Some analysts predict that physician shortages will grow worse; Richard Cooper at the Health Policy Institute of the Medical College of Wisconsin estimates that the United States will have a shortage of 50,000 physicians by 2010. The number of applicants to medical schools has dropped 26 percent since 1996, and the number of applicants to residency programs in general surgery has dropped 30 percent over the last nine years.

Fraud can include kickbacks, "upcoding" (billing by providers for a more expensive service than was actually provided), charging for services not ordered and "unbundling" (charging insurers for many individual tests rather than for an agreed-upon "bundled" discount). During the 1990s, the FBI devoted more agents to fraud, and the number of active health care fraud investigations grew from 592 in 1992 to over 3,000 in 1999. Convictions rose from 116 to 548 in that period.

Spurred by a federal inquiry into alleged overcharges to Medicaid by Allina, one of Minnesota's largest integrated health networks, the state's attorney general launched his own investigation, and in March 2001 he filed suit against Allina, alleging that 47 percent of the company's insurance premiums went toward administrative expenses, including millions spent on perks like golf outings and Waterford crystal.

Allina disputed the charges, but eventually agreed to major changes, including a split-up of its insurance and provider operations and replacing its board of directors and top management. Separately, Allina spent nearly $20 million to dispose of US Justice Department claims of overcharging.

Wasting away

Another factor behind climbing costs is waste associated with medical practices that are unwise or unnecessary. Unfortunately, doctors are often unaware of the best treatments, let alone the most cost-effective. "There's enormous disagreement among the care providers themselves," noted Kay Unger, professor of health economics at the University of Montana at Missoula. Even well-informed doctors presented with a given diagnosis will show "a wide variation in what the appropriate treatment is." And when experts do reach consensus on a best practice, it often takes years for the entire profession to adopt it. For example, beta blockers were shown over a decade ago to significantly increase survival rates after a heart attacks. But in 2000, nearly half of heart attack victims still didn't receive them.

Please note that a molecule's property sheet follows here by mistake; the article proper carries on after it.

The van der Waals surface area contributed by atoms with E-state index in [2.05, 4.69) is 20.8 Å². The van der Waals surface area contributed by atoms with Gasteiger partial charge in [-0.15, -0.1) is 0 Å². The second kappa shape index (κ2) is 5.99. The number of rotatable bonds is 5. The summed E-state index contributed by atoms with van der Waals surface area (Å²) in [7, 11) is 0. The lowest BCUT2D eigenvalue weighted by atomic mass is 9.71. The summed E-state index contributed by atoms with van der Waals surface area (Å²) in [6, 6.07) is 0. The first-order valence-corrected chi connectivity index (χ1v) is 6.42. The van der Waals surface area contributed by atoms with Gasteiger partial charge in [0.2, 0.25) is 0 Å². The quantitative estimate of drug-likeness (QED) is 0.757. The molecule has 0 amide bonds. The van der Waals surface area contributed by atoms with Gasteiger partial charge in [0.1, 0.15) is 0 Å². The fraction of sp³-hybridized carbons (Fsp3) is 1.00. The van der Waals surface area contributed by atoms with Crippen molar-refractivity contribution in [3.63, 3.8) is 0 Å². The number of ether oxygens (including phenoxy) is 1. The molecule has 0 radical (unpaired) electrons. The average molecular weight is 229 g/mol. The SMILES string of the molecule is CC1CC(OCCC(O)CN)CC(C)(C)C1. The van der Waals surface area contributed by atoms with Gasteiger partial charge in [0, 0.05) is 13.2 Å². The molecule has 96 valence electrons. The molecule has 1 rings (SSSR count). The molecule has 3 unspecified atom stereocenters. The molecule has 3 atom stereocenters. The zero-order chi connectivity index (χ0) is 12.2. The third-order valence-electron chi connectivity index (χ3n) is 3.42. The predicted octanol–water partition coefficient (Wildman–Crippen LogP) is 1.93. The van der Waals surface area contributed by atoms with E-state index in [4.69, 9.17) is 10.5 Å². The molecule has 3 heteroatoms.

Chart-Health care spending by category, 1998

The wide variations in medical expenditure among different US geographic regions demonstrate that significant sums are wasted on unneeded health care. Per capita Medicare spending in Miami in 1996 was nearly two and a half times that in Minneapolis, according to a recent study, even when differences in age, sex and race were taken into account. Pricing levels couldn't explain the variation, nor could disease differentials.